A minimalist sculpture, a storage unit, a lighting block (work is multifaceted). The piece has no definite orientation, no front or back, no right way up (work is dizzying). Sheets of aluminum with a fine line of 16 LED lights on one side, a vacant rectangle void on the other. It could be utilized as a bookshelf, or display case, or simply as a minimal, elegant, and useless way to light a space (work has no teleology).


An industrial step-stool transformed into a seating space for one or two people at a time. Echoes the communality of housing stoops: post-work or lunch-break gathering spaces that are both in a public and private space (work requires recharging). Made from powder-coated, welded aluminum plate surfaces, with unique handmade patterning by both artists. Includes three custom cushions, two in leather, one in suede (work’s pain must be ameliorated).


The room divider’s surface features a collaborative painting from both artists (work is collective). The light from cast shadows was captured in paint, making the divider both an object to look at (work is distracting) and also useful as a tool for subdividing any space into office space (work is invasive). Custom hole-punched sheets of brushed aluminum, with acrylic glass feet. The laser-cut etching includes the name of the piece on the side of the feet.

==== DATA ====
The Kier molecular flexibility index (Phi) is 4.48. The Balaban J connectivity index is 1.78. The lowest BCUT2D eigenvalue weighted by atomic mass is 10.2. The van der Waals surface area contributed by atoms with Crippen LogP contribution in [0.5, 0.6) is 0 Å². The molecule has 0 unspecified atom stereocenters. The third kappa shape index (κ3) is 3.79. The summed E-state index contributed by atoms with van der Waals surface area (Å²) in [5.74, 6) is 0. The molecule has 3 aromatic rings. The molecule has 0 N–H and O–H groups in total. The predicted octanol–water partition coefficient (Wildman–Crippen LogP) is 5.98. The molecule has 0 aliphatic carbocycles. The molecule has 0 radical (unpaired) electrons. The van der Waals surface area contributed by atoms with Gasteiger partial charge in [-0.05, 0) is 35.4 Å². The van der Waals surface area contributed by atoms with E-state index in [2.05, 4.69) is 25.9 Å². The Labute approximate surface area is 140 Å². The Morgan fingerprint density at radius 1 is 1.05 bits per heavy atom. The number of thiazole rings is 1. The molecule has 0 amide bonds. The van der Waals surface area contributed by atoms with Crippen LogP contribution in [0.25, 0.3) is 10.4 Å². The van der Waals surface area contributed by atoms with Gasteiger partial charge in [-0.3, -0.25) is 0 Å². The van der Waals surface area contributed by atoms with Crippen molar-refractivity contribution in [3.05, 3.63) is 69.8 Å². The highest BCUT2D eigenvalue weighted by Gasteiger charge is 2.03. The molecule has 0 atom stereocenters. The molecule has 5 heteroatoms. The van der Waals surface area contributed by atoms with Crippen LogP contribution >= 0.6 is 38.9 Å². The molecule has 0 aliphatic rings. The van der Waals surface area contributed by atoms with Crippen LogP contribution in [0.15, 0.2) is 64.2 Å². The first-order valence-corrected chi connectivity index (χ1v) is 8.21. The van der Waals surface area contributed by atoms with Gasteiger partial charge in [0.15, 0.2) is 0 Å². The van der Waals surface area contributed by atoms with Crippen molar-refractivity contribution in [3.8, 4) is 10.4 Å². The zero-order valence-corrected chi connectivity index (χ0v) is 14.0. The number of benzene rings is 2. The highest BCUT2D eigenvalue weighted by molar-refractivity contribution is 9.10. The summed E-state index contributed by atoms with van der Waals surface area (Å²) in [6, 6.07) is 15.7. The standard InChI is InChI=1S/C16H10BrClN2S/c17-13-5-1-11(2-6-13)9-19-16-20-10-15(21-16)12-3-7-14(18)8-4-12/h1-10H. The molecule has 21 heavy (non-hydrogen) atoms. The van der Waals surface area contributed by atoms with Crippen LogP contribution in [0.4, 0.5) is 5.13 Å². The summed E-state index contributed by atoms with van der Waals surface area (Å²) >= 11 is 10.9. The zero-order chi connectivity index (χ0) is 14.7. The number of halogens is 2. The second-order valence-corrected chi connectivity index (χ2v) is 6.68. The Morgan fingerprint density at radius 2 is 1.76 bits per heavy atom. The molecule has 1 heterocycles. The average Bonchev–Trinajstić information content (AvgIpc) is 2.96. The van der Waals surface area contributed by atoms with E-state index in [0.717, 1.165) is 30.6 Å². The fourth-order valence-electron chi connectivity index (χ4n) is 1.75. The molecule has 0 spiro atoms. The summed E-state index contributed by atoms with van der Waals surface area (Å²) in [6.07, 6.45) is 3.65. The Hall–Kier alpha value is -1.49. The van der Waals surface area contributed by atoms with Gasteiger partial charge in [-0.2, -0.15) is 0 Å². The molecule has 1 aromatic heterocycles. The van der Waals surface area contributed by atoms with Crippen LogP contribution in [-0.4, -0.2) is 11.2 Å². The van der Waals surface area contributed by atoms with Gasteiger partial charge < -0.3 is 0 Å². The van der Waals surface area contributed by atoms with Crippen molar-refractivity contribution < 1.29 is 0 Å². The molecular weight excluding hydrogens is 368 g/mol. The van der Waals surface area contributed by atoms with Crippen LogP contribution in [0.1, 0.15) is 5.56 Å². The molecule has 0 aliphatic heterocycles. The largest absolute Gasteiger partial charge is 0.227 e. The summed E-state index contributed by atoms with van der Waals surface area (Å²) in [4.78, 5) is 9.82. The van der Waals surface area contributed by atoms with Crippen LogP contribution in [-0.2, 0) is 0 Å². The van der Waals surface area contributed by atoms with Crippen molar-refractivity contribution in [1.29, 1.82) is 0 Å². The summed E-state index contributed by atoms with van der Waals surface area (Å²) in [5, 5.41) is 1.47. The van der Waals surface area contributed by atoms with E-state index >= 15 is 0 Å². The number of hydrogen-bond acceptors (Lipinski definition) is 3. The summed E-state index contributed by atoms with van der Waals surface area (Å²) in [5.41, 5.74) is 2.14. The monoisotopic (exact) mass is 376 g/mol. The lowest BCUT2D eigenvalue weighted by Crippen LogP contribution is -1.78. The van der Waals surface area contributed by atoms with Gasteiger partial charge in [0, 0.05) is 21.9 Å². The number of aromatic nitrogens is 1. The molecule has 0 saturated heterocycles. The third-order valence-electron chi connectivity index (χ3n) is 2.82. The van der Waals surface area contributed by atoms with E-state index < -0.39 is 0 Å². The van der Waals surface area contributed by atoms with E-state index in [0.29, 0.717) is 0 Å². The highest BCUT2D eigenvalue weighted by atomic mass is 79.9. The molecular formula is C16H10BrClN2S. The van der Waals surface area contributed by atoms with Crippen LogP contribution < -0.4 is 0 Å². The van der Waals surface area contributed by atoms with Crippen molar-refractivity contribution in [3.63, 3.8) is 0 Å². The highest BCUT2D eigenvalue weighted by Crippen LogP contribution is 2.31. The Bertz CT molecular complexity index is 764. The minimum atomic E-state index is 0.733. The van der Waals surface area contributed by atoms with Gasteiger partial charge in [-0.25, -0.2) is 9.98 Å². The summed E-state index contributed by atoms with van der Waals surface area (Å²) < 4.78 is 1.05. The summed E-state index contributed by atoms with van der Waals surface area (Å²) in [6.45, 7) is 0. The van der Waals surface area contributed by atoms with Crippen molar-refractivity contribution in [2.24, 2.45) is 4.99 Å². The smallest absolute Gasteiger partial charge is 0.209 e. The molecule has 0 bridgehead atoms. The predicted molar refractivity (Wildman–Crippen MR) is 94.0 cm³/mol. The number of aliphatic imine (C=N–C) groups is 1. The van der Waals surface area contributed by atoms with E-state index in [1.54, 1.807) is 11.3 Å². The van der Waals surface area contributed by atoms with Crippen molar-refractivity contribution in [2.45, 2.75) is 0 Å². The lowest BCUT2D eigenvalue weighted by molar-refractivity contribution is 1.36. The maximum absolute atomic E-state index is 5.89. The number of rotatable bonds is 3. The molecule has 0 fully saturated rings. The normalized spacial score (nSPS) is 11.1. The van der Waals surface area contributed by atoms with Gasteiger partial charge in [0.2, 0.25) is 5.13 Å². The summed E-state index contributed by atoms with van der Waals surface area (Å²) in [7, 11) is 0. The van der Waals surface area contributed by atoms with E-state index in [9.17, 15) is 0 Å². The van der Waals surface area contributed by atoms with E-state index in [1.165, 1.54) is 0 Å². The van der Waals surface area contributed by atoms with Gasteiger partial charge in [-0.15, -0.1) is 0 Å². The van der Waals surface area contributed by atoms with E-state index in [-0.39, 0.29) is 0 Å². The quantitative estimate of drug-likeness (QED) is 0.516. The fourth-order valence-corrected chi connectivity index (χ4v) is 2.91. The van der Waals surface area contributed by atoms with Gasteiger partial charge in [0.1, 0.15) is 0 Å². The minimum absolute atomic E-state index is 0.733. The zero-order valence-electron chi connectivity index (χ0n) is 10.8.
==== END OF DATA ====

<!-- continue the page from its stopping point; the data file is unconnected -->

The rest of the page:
A gathering space that can be utilized in numerous ways (work is adaptive). Part desk, part dining table, part cards table, part book stand, part drink stand, part footrest (work is the sum of many parts). Aluminum with a powder coat and matte clear coat finish, industrial wheel bearing feet, with a black tinted acrylic tabletop.




IDF Editors
[email protected]

Connecting the world through Architecture, Design, and Art. IDF is a lifestyle publication for intelligent readers with impeccable taste; a beautiful collection of trends, objects, places, art, nature, and culture #curated for #inspired living.

| Instagram | Twitter | Linkedin | Facebook | Pinterest | Youtube